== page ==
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Written by Chloe Dormand Content Marketing Manager
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01 Oct 2020  |  Compliance

Global Taxes for SaaS Companies: How to Sell Internationally

Over 40 countries have now introduced sales tax on digital good and software. In this guide, we discuss what this means in practice for international SaaS businesses.

Sales Tax on digital goods, software, and SaaS products has now been introduced in more than 40 countries around the world. These taxes don’t follow a standardized system so it’s important for businesses to understand the regulations in the jurisdictions they’re selling to. 

In this guide, we’ll look at the tax regulations in key global markets and discuss what’s involved for software businesses managing sales tax compliance, globally.

Key tax considerations when selling software internationally

Where do you need to pay sales tax?

Sales tax on software works differently to the way it does for e-commerce and physical goods. 

The main difference is that the taxes apply not only to where your company has a physical presence (an office or employees) but to where your customers are based.

Tax jurisdictions exist by country or in some cases, like the US, each state, and even county or city will have its own legislation on:

  • Taxable goods: Each jurisdiction has its own legislation on which products and services are taxable, with more and more countries adding software and digital goods to the list.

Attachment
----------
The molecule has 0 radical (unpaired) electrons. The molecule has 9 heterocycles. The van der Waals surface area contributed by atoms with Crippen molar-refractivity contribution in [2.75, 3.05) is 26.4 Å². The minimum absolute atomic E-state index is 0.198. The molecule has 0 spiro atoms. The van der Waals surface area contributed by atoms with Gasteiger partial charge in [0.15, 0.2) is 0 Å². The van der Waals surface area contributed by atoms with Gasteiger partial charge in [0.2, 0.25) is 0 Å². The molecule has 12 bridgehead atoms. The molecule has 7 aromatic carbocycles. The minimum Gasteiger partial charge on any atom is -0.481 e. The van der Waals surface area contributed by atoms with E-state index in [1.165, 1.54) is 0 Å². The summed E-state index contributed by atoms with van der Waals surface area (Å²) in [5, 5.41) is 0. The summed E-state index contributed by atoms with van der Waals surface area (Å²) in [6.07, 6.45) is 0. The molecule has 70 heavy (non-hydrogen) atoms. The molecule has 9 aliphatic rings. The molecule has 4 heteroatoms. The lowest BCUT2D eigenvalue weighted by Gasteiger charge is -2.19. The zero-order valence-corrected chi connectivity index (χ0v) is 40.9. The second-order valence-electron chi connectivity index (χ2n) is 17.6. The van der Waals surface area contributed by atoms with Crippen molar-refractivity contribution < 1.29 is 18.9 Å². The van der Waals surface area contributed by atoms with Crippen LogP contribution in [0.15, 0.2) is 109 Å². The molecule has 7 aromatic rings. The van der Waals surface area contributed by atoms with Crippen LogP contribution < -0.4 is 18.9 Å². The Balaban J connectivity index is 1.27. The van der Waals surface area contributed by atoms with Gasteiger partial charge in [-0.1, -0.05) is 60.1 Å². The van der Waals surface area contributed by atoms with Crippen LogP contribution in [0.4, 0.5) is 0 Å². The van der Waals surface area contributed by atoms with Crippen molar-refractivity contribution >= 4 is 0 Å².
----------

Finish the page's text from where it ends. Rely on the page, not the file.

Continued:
• Threshold and tax rate: The amount of sales you need to make before tax is due and the amount you need to pay.

  • Audits: What evidence you need and how long you need to keep records for.

  • Filing and remittance: How often you need to file taxes, (e.g. monthly, bi-monthly, quarterly or annually) and the method of payment (including whether or not you need to pay in the local currency of the country you’re paying in to). 

  • Penalties for non-compliance: Ranging from backdated payments with interest (for as long as you have been non-compliant) to additional fines and even criminal charges, where non-compliance is thought to be malicious.

Are you selling B2B or B2C?

In some countries, there are different rules for the sales tax on digital goods, software and SaaS products depending on whether your customers are: 

  • Private individuals (B2C).